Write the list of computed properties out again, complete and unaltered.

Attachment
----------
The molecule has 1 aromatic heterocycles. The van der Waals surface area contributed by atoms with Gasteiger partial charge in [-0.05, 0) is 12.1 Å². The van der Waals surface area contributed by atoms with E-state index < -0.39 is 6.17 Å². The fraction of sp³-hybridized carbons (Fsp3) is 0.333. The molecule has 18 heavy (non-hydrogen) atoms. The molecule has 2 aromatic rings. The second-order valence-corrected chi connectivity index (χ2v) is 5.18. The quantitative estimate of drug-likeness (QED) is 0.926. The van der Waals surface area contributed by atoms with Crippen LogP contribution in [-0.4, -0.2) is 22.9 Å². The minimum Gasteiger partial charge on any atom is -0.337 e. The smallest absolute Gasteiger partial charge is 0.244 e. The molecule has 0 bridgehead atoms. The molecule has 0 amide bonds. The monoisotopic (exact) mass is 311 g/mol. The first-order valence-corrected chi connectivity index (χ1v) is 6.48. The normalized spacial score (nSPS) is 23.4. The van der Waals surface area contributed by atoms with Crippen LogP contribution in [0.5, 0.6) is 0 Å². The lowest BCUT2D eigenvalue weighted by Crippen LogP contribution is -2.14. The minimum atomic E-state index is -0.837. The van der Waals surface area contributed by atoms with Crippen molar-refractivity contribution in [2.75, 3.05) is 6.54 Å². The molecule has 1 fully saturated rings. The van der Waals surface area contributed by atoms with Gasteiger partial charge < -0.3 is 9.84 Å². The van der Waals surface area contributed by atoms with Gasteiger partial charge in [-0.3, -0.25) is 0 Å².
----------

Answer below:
The molecule has 1 aromatic heterocycles. The van der Waals surface area contributed by atoms with Gasteiger partial charge in [-0.05, 0) is 12.1 Å². The van der Waals surface area contributed by atoms with E-state index < -0.39 is 6.17 Å². The fraction of sp³-hybridized carbons (Fsp3) is 0.333. The molecule has 18 heavy (non-hydrogen) atoms. The molecule has 2 aromatic rings. The second-order valence-corrected chi connectivity index (χ2v) is 5.18. The quantitative estimate of drug-likeness (QED) is 0.926. The van der Waals surface area contributed by atoms with Crippen LogP contribution in [-0.4, -0.2) is 22.9 Å². The minimum Gasteiger partial charge on any atom is -0.337 e. The smallest absolute Gasteiger partial charge is 0.244 e. The molecule has 0 bridgehead atoms. The molecule has 0 amide bonds. The monoisotopic (exact) mass is 311 g/mol. The first-order valence-corrected chi connectivity index (χ1v) is 6.48. The normalized spacial score (nSPS) is 23.4. The van der Waals surface area contributed by atoms with Crippen LogP contribution in [0.5, 0.6) is 0 Å². The lowest BCUT2D eigenvalue weighted by Crippen LogP contribution is -2.14. The minimum atomic E-state index is -0.837. The van der Waals surface area contributed by atoms with Crippen molar-refractivity contribution in [2.75, 3.05) is 6.54 Å². The molecule has 1 fully saturated rings. The van der Waals surface area contributed by atoms with Gasteiger partial charge < -0.3 is 9.84 Å². The van der Waals surface area contributed by atoms with Gasteiger partial charge in [-0.3, -0.25) is 0 Å².